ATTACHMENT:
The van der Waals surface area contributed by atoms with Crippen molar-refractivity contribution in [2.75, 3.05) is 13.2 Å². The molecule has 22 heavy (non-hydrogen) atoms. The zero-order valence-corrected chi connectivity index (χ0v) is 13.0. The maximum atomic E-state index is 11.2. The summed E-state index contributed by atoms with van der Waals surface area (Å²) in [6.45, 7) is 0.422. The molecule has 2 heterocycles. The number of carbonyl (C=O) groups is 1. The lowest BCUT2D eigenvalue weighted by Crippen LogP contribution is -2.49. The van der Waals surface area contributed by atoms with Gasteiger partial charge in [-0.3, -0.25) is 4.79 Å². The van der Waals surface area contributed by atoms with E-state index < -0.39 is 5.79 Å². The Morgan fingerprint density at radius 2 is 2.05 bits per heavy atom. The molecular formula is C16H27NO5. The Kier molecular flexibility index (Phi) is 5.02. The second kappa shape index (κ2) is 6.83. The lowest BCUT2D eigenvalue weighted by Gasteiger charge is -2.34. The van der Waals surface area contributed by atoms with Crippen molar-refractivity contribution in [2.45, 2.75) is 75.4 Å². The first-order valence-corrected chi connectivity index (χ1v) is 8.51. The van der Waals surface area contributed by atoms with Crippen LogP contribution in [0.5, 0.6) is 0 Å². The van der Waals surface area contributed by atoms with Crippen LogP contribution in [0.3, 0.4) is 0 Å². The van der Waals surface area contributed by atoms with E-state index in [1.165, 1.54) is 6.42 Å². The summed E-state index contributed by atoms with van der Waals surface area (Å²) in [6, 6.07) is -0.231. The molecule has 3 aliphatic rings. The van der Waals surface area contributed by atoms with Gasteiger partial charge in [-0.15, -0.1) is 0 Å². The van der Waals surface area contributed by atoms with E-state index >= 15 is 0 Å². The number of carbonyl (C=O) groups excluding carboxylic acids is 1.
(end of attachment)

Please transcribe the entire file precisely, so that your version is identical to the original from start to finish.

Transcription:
The van der Waals surface area contributed by atoms with Crippen molar-refractivity contribution in [2.75, 3.05) is 13.2 Å². The molecule has 22 heavy (non-hydrogen) atoms. The zero-order valence-corrected chi connectivity index (χ0v) is 13.0. The maximum atomic E-state index is 11.2. The summed E-state index contributed by atoms with van der Waals surface area (Å²) in [6.45, 7) is 0.422. The molecule has 2 heterocycles. The number of carbonyl (C=O) groups is 1. The lowest BCUT2D eigenvalue weighted by Crippen LogP contribution is -2.49. The van der Waals surface area contributed by atoms with Gasteiger partial charge in [-0.3, -0.25) is 4.79 Å². The van der Waals surface area contributed by atoms with E-state index < -0.39 is 5.79 Å². The Morgan fingerprint density at radius 2 is 2.05 bits per heavy atom. The molecular formula is C16H27NO5. The Kier molecular flexibility index (Phi) is 5.02. The second kappa shape index (κ2) is 6.83. The lowest BCUT2D eigenvalue weighted by Gasteiger charge is -2.34. The van der Waals surface area contributed by atoms with Crippen molar-refractivity contribution in [2.45, 2.75) is 75.4 Å². The first-order valence-corrected chi connectivity index (χ1v) is 8.51. The van der Waals surface area contributed by atoms with Crippen LogP contribution in [0.5, 0.6) is 0 Å². The van der Waals surface area contributed by atoms with Crippen LogP contribution in [0.3, 0.4) is 0 Å². The van der Waals surface area contributed by atoms with E-state index in [1.165, 1.54) is 6.42 Å². The summed E-state index contributed by atoms with van der Waals surface area (Å²) in [6, 6.07) is -0.231. The molecule has 3 aliphatic rings. The van der Waals surface area contributed by atoms with Gasteiger partial charge in [-0.15, -0.1) is 0 Å². The van der Waals surface area contributed by atoms with E-state index >= 15 is 0 Å². The number of carbonyl (C=O) groups excluding carboxylic acids is 1.